Scientific name: Alligator mississippiensis Family: Alligatoridae Order: Crocodylia Class: Reptilia Range: Southeastern United States Habitat: Wetland Lifespan: Typically 35 to 50 years; oldest on record was over 75 years
What do they look like?
American alligators are large, powerful reptiles. As adults, females average 8 to 9 feet long while males average 11 to 12 feet. Their long tail is used for propulsion while swimming, as well as for defense. Although American alligators typically weigh 170-800 pounds, large males have been recorded at up to 1,000 pounds. They are dark grey in color with rounded bodies, thick limbs, and broadheads. Juveniles have distinct yellow bands around their bodies which fade as they grow. They have partially webbed feet to aid in swimming. Their eyes and nostrils are located high on the head so that they can rest or hunt while being submerged in the water.
How do they behave?
As ectotherms, American alligators cannot make their own body heat and must bask in the sun
to raise their body temperature. American alligators are capable of quickly lunging short
distances and are agile swimmers. They have one of the strongest measured bites of any
animal. American alligators have sharp teeth for catching, tearing, and holding prey, but they
do not chew their food. They swallow small stones that remain in their gizzards, aiding in
digestion by breaking down food. American alligators will dig holes called burrows that serve
as their shelter. When these burrows are later abandoned, they will often fill with water and
serve as microhabitats for several other species in the area, such as fish and turtles.
What do they eat?
American alligators are opportunistic carnivores and their diet is largely determined by what is
available. Hatchlings primarily eat invertebrates such as insects, arachnids, mollusks, and
worms. As they grow, they start eating fish and eventually larger prey. Adult American
alligators are capable of catching larger mammals such as raccoons, opossums, nutrias, and
even deer. At Happy Hollow, they eat rodents, chicken pieces, fish and other meat.
How are they born?
American alligators breed in the spring. Males make a deep bellow to attract a mate. Females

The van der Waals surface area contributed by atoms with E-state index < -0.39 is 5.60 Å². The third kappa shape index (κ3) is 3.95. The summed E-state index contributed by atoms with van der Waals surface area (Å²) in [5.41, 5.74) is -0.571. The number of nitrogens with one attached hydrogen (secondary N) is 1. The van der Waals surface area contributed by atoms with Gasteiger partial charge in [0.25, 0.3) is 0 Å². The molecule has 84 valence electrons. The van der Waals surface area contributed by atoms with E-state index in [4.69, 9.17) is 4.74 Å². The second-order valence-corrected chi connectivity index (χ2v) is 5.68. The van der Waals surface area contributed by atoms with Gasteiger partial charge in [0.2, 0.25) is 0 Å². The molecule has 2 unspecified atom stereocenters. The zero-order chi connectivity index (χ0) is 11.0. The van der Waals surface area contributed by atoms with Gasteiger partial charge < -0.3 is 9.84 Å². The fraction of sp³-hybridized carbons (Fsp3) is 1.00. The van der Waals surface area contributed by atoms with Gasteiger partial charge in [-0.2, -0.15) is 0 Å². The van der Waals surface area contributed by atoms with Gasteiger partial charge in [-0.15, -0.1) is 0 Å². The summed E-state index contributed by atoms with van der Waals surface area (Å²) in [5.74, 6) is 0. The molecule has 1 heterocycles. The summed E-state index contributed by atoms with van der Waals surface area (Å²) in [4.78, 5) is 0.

build nests made of sticks, leaves, and mud near the water. Females will lay 20 to 50 white eggs, after which they will cover them with more vegetation. The vegetation releases heat as it decomposes, keeping the eggs warm. The temperature at which the eggs are incubated will
determine the sex of the embryos. Males result from higher incubation temperatures while females result from lower temperatures. The mother will guard the nest for approximately 65 days. The hatchlings emit a high-pitched noise as they emerge from the eggs, signaling to their
mother to dig them out of the nest. The mother will protect the babies for five to six months and may even transport them in her mouth or on her back. Juveniles are preyed upon by a variety of predators until they reach maturity. As adults, they have no natural predators.
The Endangered Species Act of 1973 listed the American alligator as Endangered due to their
dwindling numbers in the wild. However, thanks to the conservation work of several state,
government, and private organizations, American alligator populations fully recovered by 1987.
The American alligator’s current conservation status is listed as Least Concern by the
International Union for Conservation of Nature . You can help maintain this status by
spreading the word about the important role American alligators play in their wetland
ecosystems. For more information on how you can help preserve wetlands right here in
California check out http://www.waterboards.ca.gov
Zoo on the Hill
Located across from the Keep-Around Carousel is the Zoo on the Hill. Learn about wildlife up close during daily meet-and-greets, leap like a lemur on the playground, brush and feed the goats,, or take a peek inside Doc’s Critter Care building and the Ranch House. Double-H Ranch features a combination of animal exhibits, including giant anteaters and red ruffed lemurs, as well chickens and domesticated animals that are docile enough to touch.
From camps and classes to scout badges and sleepovers, Happy Hollow education programs have something for everyone! The zoo education program offers a broad range of hands-on, engaging programs and public presentations featuring education ambassador animals. These encounters are designed to connect you to wildlife and the conservation of their habitats around the world.